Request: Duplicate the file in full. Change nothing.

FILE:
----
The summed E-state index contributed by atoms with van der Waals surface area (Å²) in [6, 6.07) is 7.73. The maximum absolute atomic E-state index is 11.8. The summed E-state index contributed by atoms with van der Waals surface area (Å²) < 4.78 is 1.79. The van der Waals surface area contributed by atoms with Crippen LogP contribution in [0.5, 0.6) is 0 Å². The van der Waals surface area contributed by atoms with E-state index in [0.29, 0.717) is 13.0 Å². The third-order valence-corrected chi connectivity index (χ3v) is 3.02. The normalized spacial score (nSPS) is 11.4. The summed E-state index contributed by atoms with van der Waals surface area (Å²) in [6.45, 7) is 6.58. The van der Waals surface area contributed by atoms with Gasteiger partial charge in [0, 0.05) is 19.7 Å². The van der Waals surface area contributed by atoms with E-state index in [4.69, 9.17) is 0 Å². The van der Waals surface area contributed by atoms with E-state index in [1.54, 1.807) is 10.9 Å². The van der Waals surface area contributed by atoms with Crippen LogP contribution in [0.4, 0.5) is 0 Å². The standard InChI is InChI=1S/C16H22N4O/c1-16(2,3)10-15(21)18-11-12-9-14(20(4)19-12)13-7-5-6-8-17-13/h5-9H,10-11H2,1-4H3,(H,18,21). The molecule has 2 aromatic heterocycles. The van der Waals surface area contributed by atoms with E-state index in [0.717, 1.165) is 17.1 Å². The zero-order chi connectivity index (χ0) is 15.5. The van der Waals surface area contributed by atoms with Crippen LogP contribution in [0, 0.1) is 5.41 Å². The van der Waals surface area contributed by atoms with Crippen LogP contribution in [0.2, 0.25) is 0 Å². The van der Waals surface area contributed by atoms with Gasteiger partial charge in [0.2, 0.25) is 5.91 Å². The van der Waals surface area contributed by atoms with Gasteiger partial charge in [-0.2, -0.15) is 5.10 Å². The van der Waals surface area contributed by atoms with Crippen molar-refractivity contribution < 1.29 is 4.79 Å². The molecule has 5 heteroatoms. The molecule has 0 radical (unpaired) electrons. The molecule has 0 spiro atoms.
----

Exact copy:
The summed E-state index contributed by atoms with van der Waals surface area (Å²) in [6, 6.07) is 7.73. The maximum absolute atomic E-state index is 11.8. The summed E-state index contributed by atoms with van der Waals surface area (Å²) < 4.78 is 1.79. The van der Waals surface area contributed by atoms with Crippen LogP contribution in [0.5, 0.6) is 0 Å². The van der Waals surface area contributed by atoms with E-state index in [0.29, 0.717) is 13.0 Å². The third-order valence-corrected chi connectivity index (χ3v) is 3.02. The normalized spacial score (nSPS) is 11.4. The summed E-state index contributed by atoms with van der Waals surface area (Å²) in [6.45, 7) is 6.58. The van der Waals surface area contributed by atoms with Gasteiger partial charge in [0, 0.05) is 19.7 Å². The van der Waals surface area contributed by atoms with E-state index in [4.69, 9.17) is 0 Å². The van der Waals surface area contributed by atoms with E-state index in [1.54, 1.807) is 10.9 Å². The van der Waals surface area contributed by atoms with Crippen LogP contribution in [0.4, 0.5) is 0 Å². The standard InChI is InChI=1S/C16H22N4O/c1-16(2,3)10-15(21)18-11-12-9-14(20(4)19-12)13-7-5-6-8-17-13/h5-9H,10-11H2,1-4H3,(H,18,21). The molecule has 2 aromatic heterocycles. The van der Waals surface area contributed by atoms with E-state index in [0.717, 1.165) is 17.1 Å². The zero-order chi connectivity index (χ0) is 15.5. The van der Waals surface area contributed by atoms with Crippen LogP contribution in [0, 0.1) is 5.41 Å². The van der Waals surface area contributed by atoms with Crippen LogP contribution in [0.2, 0.25) is 0 Å². The van der Waals surface area contributed by atoms with Gasteiger partial charge in [0.2, 0.25) is 5.91 Å². The van der Waals surface area contributed by atoms with Gasteiger partial charge in [-0.2, -0.15) is 5.10 Å². The van der Waals surface area contributed by atoms with Crippen molar-refractivity contribution < 1.29 is 4.79 Å². The molecule has 5 heteroatoms. The molecule has 0 radical (unpaired) electrons. The molecule has 0 spiro atoms.